South Xtra: Hagerty is ready to march to his own beat at Colgate


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Wyatt Hagerty didn't care much about basketball four years ago.

Entering Bethel Park High School as a long-haired, 6-foot-5 freshman, Hagerty was more interested in music.

"I had a bowl cut with hair coming down past my eyes and thought playing drums in a band was cool," he said. "I guess that's what I thought was cool at the time."

His priorities, however, soon changed.

Hagerty ended up joining the Black Hawks basketball team that freshman season and quickly realized he might have more talent with a ball than a percussion instrument.

As he continued to grow as a player, his body never stopped growing, either.

This past season, Hagerty's stature of 6-11 and 265 pounds made him the biggest player in the WPIAL. He also transformed himself into a legitimate big man on the court and quickly drew interest from a number of Division I programs.

"It's been a long road," Hagerty said. "Quite honestly, I stunk as a player until just recently. Sometimes when you're tall, you have that sense of entitlement that you belong on a basketball court.

"I realized if I wanted to play at the next level, I had to do more than just bring my height to a game."

After receiving a few scholarship offers during his junior and senior years, Hagerty was set to enroll next fall in the IMG Academy, a prep school in Bradenton, Fla., that specializes in helping athletes improve. That plan quickly changed a few weeks ago when he signed with Colgate University, an NCAA Division I program.

Colgate, located in Hamilton, N.Y., is a member of the Patriot League, which only began allowing schools to offer basketball scholarships in the fall of 1998.

"I was getting endless calls from schools throughout the summer of my junior year into my senior year," Hagerty said. "My phone never stopped ringing. Colgate was talking to me at the end of my junior year and then we lost contact.

"I had visited the school and fell in love with the campus and really liked the coaching staff. When they called me a few weeks ago, it ended up being the easiest decision I ever made. It's a dream come true."

As a senior, Hagerty averaged 11 points, 16 rebounds and 2.5 blocks.

"Wyatt brings a very, very big presence being that he's close to 7 feet and 265 pounds," Bethel Park coach Ben O'Connor said. "He's a post player with good hands and good feet for a big kid."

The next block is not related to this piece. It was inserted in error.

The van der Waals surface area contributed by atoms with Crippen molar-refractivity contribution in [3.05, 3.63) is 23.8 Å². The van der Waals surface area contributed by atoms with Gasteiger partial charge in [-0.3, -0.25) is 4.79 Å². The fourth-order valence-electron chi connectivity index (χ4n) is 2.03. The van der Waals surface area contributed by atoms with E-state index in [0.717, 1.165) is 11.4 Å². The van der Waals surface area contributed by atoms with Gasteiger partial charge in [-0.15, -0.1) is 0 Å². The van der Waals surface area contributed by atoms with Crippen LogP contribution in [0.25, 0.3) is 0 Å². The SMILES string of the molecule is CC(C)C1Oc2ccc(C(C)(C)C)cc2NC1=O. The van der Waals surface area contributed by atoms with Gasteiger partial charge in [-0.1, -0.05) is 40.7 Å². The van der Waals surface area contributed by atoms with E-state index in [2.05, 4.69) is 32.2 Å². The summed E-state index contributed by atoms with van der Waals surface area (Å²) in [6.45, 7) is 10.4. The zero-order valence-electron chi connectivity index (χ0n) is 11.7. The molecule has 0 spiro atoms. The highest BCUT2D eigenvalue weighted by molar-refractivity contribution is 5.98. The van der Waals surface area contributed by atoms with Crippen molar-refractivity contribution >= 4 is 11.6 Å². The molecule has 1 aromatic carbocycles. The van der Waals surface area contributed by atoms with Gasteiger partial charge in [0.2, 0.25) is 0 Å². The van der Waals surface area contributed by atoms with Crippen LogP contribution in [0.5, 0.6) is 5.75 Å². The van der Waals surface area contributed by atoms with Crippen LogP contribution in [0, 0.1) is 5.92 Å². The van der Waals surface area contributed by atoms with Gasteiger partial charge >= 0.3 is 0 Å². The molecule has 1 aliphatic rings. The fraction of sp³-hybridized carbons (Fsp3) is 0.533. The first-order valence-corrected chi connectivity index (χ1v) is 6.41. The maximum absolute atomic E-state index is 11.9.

Last season, Bethel Park went 11-3 and finished second behind Upper St. Clair in WPIAL Class AAAA Section 4. The Black Hawks ended the year 17-6 overall after losing to McKeesport in the first round of the WPIAL playoffs.

"It was just good to see us improve over the past few years," Hagerty said. "We progressively started winning more and more and increased our win total each year.

"That's what I'm most proud of. This past season was the program's best year since winning a WPIAL championship [in 2007]."

O'Connor also noticed the remarkable development Hagerty displayed throughout his high school career.

"It's not like he couldn't walk and chew gum at the same time, but he certainly wasn't the player he is now," O'Connor said. "Slowly and surely he began to understand things. He also gained a lot of confidence and self-esteem by getting in the weight room."

Hagerty also credited his commitment to conditioning and weight training.

"I never take a day off," said Hagerty, who is playing basketball in South Park's over-18 men's summer basketball league. "I'm usually lifting three days a week and playing basketball every day. I love to lift and work out.

"I actually love working out and conditioning more than playing basketball. I guess it's easier for me, mentally."

O'Connor believes his former big man will need the right mental approach when competing at the next level.

"There's the physical part of the game and the speed of the game, plus playing at the Division I level involves a full-year commitment," O'Connor said. "Wyatt will have to buy into that this is a full-time job on and off the court.

"With his traits and tools, he's going to have to put all of his time in continuing his development for the next four to five years. He can do it and Colgate is getting a great prospect."

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